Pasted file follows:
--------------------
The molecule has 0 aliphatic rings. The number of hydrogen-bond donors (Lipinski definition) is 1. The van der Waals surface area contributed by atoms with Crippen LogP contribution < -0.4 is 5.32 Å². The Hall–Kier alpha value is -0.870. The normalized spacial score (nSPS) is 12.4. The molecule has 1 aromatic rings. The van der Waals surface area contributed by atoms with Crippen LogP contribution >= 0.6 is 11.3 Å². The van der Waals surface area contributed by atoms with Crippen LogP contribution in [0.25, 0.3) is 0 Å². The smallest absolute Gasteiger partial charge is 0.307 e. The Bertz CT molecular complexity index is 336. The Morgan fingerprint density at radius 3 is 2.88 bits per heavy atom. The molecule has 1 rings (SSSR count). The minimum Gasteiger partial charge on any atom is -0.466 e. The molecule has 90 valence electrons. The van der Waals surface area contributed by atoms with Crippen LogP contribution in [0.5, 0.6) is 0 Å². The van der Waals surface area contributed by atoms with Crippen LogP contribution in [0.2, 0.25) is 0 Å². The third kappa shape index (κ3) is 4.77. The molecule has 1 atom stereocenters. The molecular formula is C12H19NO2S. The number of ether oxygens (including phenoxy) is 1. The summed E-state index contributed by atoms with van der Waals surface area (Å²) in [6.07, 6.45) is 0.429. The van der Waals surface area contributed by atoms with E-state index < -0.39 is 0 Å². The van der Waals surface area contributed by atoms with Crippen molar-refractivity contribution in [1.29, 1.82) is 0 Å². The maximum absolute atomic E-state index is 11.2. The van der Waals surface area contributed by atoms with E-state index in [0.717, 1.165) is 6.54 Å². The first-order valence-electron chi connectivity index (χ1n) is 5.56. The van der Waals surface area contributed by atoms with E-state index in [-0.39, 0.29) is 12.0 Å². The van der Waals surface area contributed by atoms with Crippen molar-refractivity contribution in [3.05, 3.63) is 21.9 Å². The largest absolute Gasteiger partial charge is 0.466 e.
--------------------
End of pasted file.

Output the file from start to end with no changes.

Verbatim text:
The molecule has 0 aliphatic rings. The number of hydrogen-bond donors (Lipinski definition) is 1. The van der Waals surface area contributed by atoms with Crippen LogP contribution < -0.4 is 5.32 Å². The Hall–Kier alpha value is -0.870. The normalized spacial score (nSPS) is 12.4. The molecule has 1 aromatic rings. The van der Waals surface area contributed by atoms with Crippen LogP contribution >= 0.6 is 11.3 Å². The van der Waals surface area contributed by atoms with Crippen LogP contribution in [0.25, 0.3) is 0 Å². The smallest absolute Gasteiger partial charge is 0.307 e. The Bertz CT molecular complexity index is 336. The Morgan fingerprint density at radius 3 is 2.88 bits per heavy atom. The molecule has 1 rings (SSSR count). The minimum Gasteiger partial charge on any atom is -0.466 e. The molecule has 90 valence electrons. The van der Waals surface area contributed by atoms with Crippen LogP contribution in [0.5, 0.6) is 0 Å². The van der Waals surface area contributed by atoms with Crippen LogP contribution in [0.2, 0.25) is 0 Å². The third kappa shape index (κ3) is 4.77. The molecule has 1 atom stereocenters. The molecular formula is C12H19NO2S. The number of ether oxygens (including phenoxy) is 1. The summed E-state index contributed by atoms with van der Waals surface area (Å²) in [6.07, 6.45) is 0.429. The van der Waals surface area contributed by atoms with E-state index < -0.39 is 0 Å². The van der Waals surface area contributed by atoms with Crippen molar-refractivity contribution in [1.29, 1.82) is 0 Å². The maximum absolute atomic E-state index is 11.2. The van der Waals surface area contributed by atoms with E-state index in [0.717, 1.165) is 6.54 Å². The first-order valence-electron chi connectivity index (χ1n) is 5.56. The van der Waals surface area contributed by atoms with E-state index in [-0.39, 0.29) is 12.0 Å². The van der Waals surface area contributed by atoms with Crippen molar-refractivity contribution in [3.05, 3.63) is 21.9 Å². The largest absolute Gasteiger partial charge is 0.466 e.